As a result, some high yield new issues have received strong investor demand – deals have been upsized and priced below initial price talk – but others have priced at the wide end of the range or have been delayed.

Having said that, we still expect the bond supply to be absorbed by investor demand; we believe that although investors are becoming more cautious, they are still looking for relatively higher returns amid very low interest rates. At the moment, investors seem happy to chase the yield dragon.

The figure below shows that US high yield issuance declined for four straight years to 2016, after peaking at the 2012 high of USD290bn. However in 2017, high yield issuance was USD236bn and beat 2015 and 2016. So far, year-to-date 2018 issuance has been relatively subdued and we expect this caution to continue into the second half of 2018; this expectation of limited supply should help to add some support to high yield bond prices.

Figure 8: US corporate high yield new issuance



We know that market sentiment can be volatile, and investor demand can evaporate quickly, so we put considerably more emphasis on credit fundamentals.

Risks

Credit

One potential area of concern is the increasing number of high yield rated US corporates. As S&P noted, after declining from a historical high at the end of 2014, the total number of high yield entities in the US has since risen, reaching 1,791 at the end of December 2017 (see figure below).

Figure 9: US ratings distribution of high yield entities



As at 31 December 2017, of the 1,791 high yield rated entities in the US, 291 were rated B- and 131 were rated CCC+ or lower, for a combined 23.6% of the total. At 23.6%, the share of issuers rated B- or lower is at its highest point in over seven years, having risen quickly since June 2014 after the price of oil started to slide.

Why is this important? From 1981 to 2017, the average annual default rate for entities rated B- and CCC or lower was 8.3% and 28.7%, respectively. So while the average credit quality of the rated high yield universe continues to deteriorate, there is an elevated risk that the default rate may start to rise in the future.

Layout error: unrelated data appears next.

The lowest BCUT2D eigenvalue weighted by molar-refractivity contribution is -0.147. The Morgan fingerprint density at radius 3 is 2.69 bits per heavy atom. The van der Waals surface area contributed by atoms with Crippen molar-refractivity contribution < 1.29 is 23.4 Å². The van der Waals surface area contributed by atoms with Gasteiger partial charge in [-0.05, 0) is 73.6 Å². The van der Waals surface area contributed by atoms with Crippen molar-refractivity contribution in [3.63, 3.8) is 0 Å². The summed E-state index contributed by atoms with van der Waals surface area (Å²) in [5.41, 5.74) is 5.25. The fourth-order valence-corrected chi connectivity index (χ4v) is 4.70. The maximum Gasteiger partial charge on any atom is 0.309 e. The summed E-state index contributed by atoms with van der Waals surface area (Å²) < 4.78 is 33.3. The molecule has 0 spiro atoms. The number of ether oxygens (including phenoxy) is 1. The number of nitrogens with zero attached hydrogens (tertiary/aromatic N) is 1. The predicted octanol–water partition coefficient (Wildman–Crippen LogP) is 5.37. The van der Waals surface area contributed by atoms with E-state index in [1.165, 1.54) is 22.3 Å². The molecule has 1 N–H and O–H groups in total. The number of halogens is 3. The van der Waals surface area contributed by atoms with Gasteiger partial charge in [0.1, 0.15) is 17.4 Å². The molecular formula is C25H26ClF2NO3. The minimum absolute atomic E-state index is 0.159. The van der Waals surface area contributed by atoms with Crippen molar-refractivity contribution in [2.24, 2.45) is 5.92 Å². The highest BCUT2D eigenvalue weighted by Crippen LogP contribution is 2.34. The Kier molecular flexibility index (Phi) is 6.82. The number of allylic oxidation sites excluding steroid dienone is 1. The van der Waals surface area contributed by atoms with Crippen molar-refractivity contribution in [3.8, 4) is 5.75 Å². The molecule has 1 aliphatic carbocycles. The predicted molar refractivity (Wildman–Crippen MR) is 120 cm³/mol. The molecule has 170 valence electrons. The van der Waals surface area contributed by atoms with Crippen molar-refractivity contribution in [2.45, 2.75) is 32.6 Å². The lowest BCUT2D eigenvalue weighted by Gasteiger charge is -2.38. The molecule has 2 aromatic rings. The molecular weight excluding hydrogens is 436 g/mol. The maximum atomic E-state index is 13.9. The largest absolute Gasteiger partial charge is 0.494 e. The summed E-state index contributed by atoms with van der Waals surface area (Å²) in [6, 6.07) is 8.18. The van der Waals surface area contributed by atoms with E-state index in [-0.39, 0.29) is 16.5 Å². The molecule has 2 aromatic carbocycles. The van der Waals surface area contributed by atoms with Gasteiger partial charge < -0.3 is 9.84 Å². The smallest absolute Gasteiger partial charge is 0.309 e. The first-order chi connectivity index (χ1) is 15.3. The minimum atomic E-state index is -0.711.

Figure 10: US average default rates by time horizon (1981-2017)



Another concern is the growing wall of debt maturities that corporates will have to refinance, typically by issuing new debt. The figure below shows the maturity profile of the US corporate bond market (excluding financial institutions). In a normal credit environment, there is not usually a problem as investors are generally happy to rollover their capital. However, in a more restrictive credit environment, investors become more cautious and corporates have to pay higher coupon or in a worst case scenario, it may not be able to issue new bonds.

Focussing on the US high yield market, there is nearly USD2.6trn of debt maturing – USD1.6trn of bonds and USD1.0trn of loans in 2019 and 2020, respectively – and over USD5.8trn maturing before the end of 2022.

Figure 11: US corporate bonds maturing




Credit cycle

Noting that all credit cycles are slightly different, it is still worth walking through the different phases in a bit of detail:

  • Phase 1 – this usually occurs after a recession or a credit bust. In this phase, management of companies are very focussed on rebuilding balance sheet strength by reducing debt – usually having elevated levels of debt was part of the reason companies may have got into trouble. As the focus is on reducing leverage, it is positive for credit (fundamentals and spreads) but not necessarily equity, as there may be little or no free cash flow available for dividends.
  • Phase 2 – financial markets utopia; a bull market! This phase is usually distinguished by strong performance in both credit and equities. Corporate profitability is increasing faster than debt (and leverage), so it is positive for both credit and equities, which are again receiving healthy dividends.
  • Phase 3 – the Mature Bull and indicates that the tide is starting to turn. There can be different variations in this phase but generally it is shown by shareholder friendly activity such as M&A, special dividends and/or large share repurchases. To make matters worse for credit investors, these may be largely debt-financed. In this phase, equities typically perform well – ignoring some warning signs in credit markets – but credit starts to come off the boil, manifested in higher leverage and/or wider credit spreads.
  • Phase 4 – the bubble bursts. In this final phase, economic growth slows, corporate profitability collapses, and there is a big pullback in bank and capital market investors’ appetite to lend to corporates. This is obviously negative for both credit and equity markets.

Figure 12: Credit cycle